If you have ever had a friend, family member, or coworker receive a diagnosis for diabetes, there is a good chance that you’ve experienced just how surprising the news can be. In popular media, diabetes causes are often represented as extremely monolithic, a small group of factors that are easily avoided if proper care is taken. It’s the reason why many people express disbelief when they first receive their diagnosis from a health professional. After all, how can diabetes occur to someone who eats healthily, exercises frequently, and get enough sleep every night?
The answer is that diabetes can actually be caused by a wide variety of different factors, not all of which can be actively avoided. In this article, we’ll take a look at some of the things that can cause diabetes, and what you can do to reduce your overall risk of developing the illness.
What Causes Diabetes?
At its core, diabetes describes any illness that develops from the body’s inability to properly produce or control insulin. Insulin is the hormone that signals for cells to absorb sugar from the blood stream. This sugar is used to power the cell, allowing the body to perform many necessary functions. An incorrect amount of insulin means that cells either cannot get enough blood sugar, or are looking to take in more sugar than there is available.
Insulin problems stem from a number of different sources. In people with type 1 diabetes, insulin is not being produced in sufficient quantities because the beta cells in the pancreas are impaired in some way. This is why type 1 diabetes most commonly presents with heavy fatigue; the cells in the body simply don’t have enough sugar to operate.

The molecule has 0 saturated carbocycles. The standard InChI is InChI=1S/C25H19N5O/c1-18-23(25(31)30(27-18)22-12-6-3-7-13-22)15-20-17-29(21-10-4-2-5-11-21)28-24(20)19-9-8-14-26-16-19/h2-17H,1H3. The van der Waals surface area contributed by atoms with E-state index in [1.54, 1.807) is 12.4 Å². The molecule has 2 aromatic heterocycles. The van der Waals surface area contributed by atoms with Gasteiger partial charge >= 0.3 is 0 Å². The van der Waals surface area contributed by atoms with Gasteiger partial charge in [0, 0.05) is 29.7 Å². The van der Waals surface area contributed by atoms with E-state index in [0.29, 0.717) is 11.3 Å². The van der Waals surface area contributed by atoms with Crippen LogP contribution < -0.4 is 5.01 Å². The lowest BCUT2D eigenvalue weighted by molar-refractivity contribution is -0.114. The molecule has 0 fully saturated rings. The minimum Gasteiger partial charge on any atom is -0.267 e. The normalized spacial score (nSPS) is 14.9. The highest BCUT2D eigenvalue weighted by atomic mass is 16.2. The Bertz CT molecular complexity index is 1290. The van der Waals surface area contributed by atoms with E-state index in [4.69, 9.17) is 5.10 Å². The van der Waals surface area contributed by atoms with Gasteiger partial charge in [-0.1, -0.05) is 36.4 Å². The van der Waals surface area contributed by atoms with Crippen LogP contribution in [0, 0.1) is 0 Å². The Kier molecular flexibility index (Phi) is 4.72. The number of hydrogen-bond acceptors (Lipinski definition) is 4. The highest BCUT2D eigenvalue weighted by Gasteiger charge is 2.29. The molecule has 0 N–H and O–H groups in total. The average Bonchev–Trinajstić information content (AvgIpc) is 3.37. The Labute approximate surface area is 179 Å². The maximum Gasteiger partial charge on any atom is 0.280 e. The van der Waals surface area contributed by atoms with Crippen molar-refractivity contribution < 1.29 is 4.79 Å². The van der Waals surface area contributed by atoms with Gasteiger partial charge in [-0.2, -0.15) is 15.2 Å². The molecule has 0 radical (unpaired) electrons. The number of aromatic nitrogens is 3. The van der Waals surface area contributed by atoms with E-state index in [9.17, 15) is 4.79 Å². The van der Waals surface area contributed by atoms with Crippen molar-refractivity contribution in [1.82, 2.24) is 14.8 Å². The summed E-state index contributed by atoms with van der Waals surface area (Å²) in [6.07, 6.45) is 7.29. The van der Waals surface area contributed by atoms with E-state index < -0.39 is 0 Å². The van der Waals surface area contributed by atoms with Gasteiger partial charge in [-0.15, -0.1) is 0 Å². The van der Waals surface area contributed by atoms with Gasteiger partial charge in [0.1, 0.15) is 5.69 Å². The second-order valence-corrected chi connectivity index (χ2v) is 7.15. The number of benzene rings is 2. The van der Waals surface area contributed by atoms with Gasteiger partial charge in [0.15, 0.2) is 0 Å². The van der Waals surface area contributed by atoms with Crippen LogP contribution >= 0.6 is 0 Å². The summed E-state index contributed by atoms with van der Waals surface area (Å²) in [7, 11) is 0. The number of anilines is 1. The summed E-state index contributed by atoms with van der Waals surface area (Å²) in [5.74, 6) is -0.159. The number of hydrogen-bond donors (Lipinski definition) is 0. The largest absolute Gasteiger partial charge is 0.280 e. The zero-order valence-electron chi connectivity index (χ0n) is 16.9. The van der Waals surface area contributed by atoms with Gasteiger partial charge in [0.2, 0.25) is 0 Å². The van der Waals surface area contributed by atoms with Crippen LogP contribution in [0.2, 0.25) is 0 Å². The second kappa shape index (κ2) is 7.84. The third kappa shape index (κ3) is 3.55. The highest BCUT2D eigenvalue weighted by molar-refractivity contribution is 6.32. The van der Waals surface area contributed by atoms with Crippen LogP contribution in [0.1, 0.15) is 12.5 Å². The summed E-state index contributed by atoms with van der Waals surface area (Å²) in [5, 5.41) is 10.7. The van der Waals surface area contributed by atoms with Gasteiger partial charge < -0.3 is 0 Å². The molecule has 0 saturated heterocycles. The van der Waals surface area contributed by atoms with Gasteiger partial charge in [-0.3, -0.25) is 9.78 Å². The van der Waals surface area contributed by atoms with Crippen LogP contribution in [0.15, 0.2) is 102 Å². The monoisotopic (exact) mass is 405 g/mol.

Medical researchers are less sure why type 2 diabetes happens. It is statistically more common in those bearing excess weight or exposed to a lot of stress, signalling that these conditions may somehow affect hormone levels. There is also research that shows that specific genes may be what causes diabetes in some people, as populations that have many bearers of specific gene sequences see dramatically higher rates of diabetes, even with lifestyle factors like diet and exercise controlled for.
How to Prevent Diabetes
Even though the medical community might not have a complete consensus on what actually causes diabetes, there are certainly preventative measures you can take to reduce your likelihood of developing insulin problems.
One of the most important factors is diet. A diet rich in proteins and leafy greens is shown to reduce fat accumulation, which can be a factor that contributes to development of diabetes. Eating complex carbohydrates instead of refined sugars can also help keep your blood sugars in check.
Exercise can also majorly reduce your likelihood of developing diabetes. Just forty minutes of heart elevating exercise a day is shown to have a dramatic affect on diabetes, heart disease, and cancer rates.
The most important factor is to live healthily regularly. Eating well and exercising moderately are easy ways to improve your lifestyle without committing to anything that might make you lose motivation.